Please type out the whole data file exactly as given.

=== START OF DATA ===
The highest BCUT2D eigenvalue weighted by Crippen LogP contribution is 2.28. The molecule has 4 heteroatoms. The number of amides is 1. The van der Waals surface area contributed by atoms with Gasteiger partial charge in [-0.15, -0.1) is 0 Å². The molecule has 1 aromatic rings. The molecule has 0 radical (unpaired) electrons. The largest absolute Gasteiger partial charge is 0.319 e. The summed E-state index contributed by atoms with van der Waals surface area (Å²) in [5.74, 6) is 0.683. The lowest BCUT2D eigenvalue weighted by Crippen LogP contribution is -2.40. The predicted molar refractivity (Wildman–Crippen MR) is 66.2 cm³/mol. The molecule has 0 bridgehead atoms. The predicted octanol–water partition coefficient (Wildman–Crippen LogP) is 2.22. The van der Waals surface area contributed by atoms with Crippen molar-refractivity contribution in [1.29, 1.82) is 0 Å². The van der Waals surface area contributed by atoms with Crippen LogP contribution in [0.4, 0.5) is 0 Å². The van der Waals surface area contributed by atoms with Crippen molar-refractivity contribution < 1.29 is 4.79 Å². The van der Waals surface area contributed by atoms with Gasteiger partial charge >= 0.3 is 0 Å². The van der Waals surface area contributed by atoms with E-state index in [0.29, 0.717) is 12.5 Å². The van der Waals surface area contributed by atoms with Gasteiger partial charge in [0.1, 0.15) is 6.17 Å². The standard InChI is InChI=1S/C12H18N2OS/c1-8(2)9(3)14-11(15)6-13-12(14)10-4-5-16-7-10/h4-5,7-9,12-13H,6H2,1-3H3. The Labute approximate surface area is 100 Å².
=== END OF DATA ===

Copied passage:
The highest BCUT2D eigenvalue weighted by Crippen LogP contribution is 2.28. The molecule has 4 heteroatoms. The number of amides is 1. The van der Waals surface area contributed by atoms with Gasteiger partial charge in [-0.15, -0.1) is 0 Å². The molecule has 1 aromatic rings. The molecule has 0 radical (unpaired) electrons. The largest absolute Gasteiger partial charge is 0.319 e. The summed E-state index contributed by atoms with van der Waals surface area (Å²) in [5.74, 6) is 0.683. The lowest BCUT2D eigenvalue weighted by Crippen LogP contribution is -2.40. The predicted molar refractivity (Wildman–Crippen MR) is 66.2 cm³/mol. The molecule has 0 bridgehead atoms. The predicted octanol–water partition coefficient (Wildman–Crippen LogP) is 2.22. The van der Waals surface area contributed by atoms with Crippen molar-refractivity contribution in [1.29, 1.82) is 0 Å². The van der Waals surface area contributed by atoms with Crippen LogP contribution in [0.4, 0.5) is 0 Å². The van der Waals surface area contributed by atoms with Crippen molar-refractivity contribution < 1.29 is 4.79 Å². The van der Waals surface area contributed by atoms with Gasteiger partial charge >= 0.3 is 0 Å². The van der Waals surface area contributed by atoms with E-state index in [0.29, 0.717) is 12.5 Å². The van der Waals surface area contributed by atoms with Gasteiger partial charge in [0.1, 0.15) is 6.17 Å². The standard InChI is InChI=1S/C12H18N2OS/c1-8(2)9(3)14-11(15)6-13-12(14)10-4-5-16-7-10/h4-5,7-9,12-13H,6H2,1-3H3. The Labute approximate surface area is 100 Å².